Black Mountain - Destroyer - Albums - Reviews - Soundblab

Black Mountain - Destroyer

by Bill Golembeski Rating:8 Release Date:2019-05-24
Black Mountain - Destroyer
Black Mountain - Destroyer

This is a great hard rock psych album.

Now, Black Mountain has never hidden its love of 70’s rock. The first album was a smorgasbord of heavy riffs, Pink Floyd space, some acoustic stuff, and a lot of Neil Young and Crazy Horse guitar rock.

 So, expect the expected—in an unexpected way.

Fast forward to their fourth album (IV), and the band hit on all tough cylinders. The first tune, “Mothers of the Sun” is heavy, at times lightly acoustic, with sonics that stretch into near perfection of big guitar Black Sabbath Led Zeppelin drama.  The entire album is a joy to old ears. The final tune, “Space to Bakersfield” was a wah-wah New Jerusalem eclipse of the still beaming 70’s sun.

Sure, the band’s music is retro. But what they do is put a mirror to that music, and then tap it, slightly, and those cracks distort the original image. So, the lunatic is still in my head, but that lunatic has aged and the riffs are older and one day closer to death, perhaps more urgent; and the thoughtful bits are etched with deeper contemplation, framed, of course, in even greater quiet desperation.

But just so you know, that lunatic is thrilled with the return of vinyl!

And the Neil Young and Crazy Horse rock is long gone.

And now to Destroyer…

As Led Zeppelin sang, The Song Remains the Same, and tunes like “Future Shade” and “Horns Arising” have amped up energy, with keyboards that swirl into the heavens, and pure heavy rock ‘n’ roll dramatic swagger pumping old heartbeats into brand new vigor.

It’s always nice to see Lazarus rise from the grave every once in a while.

So, this music rolls rocks. “Future Shade” sounds like epic Wishbone Ash, circa Laurie Wisefield’s big arena rock sound of No Smoke Without Fire. But “Horns Rising” is a wondrous bit of hard progressive rock, replete with massive keyboards (with eerie echoes of King Crimson’s Lizard Suite), a super heavy riff, a lovely acoustic interlude, and then a grooved guitar coda that would not be out of place on an early Uriah Heep record. And once again, the dual male/female vocals play a signature sound ace card as Stephen McBean and new member Rachal Fannan share vox duties.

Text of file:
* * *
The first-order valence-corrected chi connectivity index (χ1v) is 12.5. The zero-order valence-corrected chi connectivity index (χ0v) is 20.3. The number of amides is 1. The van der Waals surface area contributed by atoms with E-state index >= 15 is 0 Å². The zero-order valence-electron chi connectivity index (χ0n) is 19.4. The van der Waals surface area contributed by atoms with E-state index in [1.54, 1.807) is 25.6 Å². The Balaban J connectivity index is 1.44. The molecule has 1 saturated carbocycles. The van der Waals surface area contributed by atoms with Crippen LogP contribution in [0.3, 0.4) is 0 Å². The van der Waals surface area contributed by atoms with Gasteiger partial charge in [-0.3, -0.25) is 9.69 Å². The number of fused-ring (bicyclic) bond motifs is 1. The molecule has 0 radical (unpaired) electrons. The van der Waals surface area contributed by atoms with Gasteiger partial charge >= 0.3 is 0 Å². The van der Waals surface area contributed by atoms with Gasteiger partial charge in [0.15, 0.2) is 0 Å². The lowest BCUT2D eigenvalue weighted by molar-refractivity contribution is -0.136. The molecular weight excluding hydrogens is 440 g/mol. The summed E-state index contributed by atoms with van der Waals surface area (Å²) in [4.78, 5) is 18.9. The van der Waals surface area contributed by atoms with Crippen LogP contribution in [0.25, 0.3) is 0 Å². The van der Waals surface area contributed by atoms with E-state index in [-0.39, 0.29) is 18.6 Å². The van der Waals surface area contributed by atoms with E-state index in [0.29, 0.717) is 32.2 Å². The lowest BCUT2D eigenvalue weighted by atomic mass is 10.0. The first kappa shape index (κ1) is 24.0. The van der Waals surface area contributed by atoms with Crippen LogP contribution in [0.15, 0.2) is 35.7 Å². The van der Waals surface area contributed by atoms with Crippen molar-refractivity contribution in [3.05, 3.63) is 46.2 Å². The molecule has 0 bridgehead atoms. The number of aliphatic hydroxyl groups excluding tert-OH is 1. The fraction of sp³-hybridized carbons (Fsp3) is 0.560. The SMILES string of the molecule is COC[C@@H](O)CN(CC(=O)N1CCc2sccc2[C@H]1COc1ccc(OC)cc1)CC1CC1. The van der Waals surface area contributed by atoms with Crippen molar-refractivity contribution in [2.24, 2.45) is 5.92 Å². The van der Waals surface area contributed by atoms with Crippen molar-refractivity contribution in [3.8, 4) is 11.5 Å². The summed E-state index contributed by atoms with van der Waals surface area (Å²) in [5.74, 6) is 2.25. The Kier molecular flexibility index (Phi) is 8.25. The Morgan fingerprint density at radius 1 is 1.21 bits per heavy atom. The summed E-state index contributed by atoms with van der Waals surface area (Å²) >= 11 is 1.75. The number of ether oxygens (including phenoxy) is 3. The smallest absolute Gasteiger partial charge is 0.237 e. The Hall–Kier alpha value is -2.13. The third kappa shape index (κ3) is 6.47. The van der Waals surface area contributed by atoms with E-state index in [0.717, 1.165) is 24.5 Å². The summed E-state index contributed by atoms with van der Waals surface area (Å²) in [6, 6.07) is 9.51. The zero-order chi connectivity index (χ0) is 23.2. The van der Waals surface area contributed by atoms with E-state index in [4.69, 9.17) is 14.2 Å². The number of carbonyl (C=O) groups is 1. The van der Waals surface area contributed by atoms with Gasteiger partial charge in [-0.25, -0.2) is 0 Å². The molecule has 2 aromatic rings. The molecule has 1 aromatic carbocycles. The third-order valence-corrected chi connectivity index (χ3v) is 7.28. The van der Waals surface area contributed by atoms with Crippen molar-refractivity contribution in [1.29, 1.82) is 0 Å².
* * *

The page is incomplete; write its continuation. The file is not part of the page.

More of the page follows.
By the way, there’s a museum in Stockholm, Sweden that positions mirrors to reflect into themselves, so as to create an infinity of reflection. “Horns Arising” goes well beyond the mere tap that slightly distorts the original, and truly does enter into the beautiful world of myriad mirrors.

Perhaps, rock music should be a hall of mirrors, a place where the past is always the present, and of course, just like a pulsing wah-wah solo, the present never gets old.

In truth, this album wanders a bit more into the wilderness than the previous record. The song, “Close to the Edge” is an example: A keyboard pulses while the title is almost chanted. Now, the song has nothing to do with the Yes masterpiece; but, as the old saying goes, It’s the thought that counts. By the way, that refrain is repeated later in the album, so as to create a unified concept, which is always a really cool thing to do.

And “High Rise” is pretty much heavenly hard rock, with a wah-wah solo that, once again, manages to clear my sinuses. The music and vocals swell with tension to the moment when all is “Just a shot away.”

“Pretty Little Lazies” is genuine psych rock that echoes The Pretty Things’ “The Journey” from S.F. Sorrow and ends with a mellotron sunset, not unlike the first Crimson record. That’s high praise!

While there’s no denying that the chorus of “Boogie Lover” sounds like Gene Clark’s “No Other,” clothed in much heavier duds than the weird stuff Gene wore for the cover art photo op, the song, taken on its own terms, is a messy maelstrom of wonderfully slow grooves.

Ah, and “Licensed to Drive” is big and urgent melodic hard rock, with (perhaps) a polite melodic nod to The Edgar Broughton Band’s “Evening on the Rooftops.” The guitar work does pump with the more modern metal sound. It’s a great upgrade of that classic heavy 70’s sound.

The final song, “FD 72,” is quite simply, an obvious tribute to David Bowie. Trust me. Nothing wrong with that! The lyrics even mention “the man who fell to Earth.” It’s really quite nice. The vocals certainly evoke Ziggy’s sound, as he once pled, “Give me your hands.” And the drama captures the tragic ethos of The Thin White Duke.

And yes, this music proves that, thankfully, the rock ‘n’ roll soul will always find life on Mars.

Well, this album explodes with a mirrored vintage rock. Yeah, Lazarus does come back from the grave. And, like anyone who is half past mortality will probably say, “It’s easy to miss a lot of the good stuff, first time around.”

And that’s what this album does: It simply doesn’t miss all the good stuff that was offered up, long ago, with the very first spin around any wonderful and very vinyl turntable. There are many familiar vibrations, tons of sobs, and shards of forever young memory, fervently reflected in the many mirrors of this pretty great rock ‘n’ roll record.

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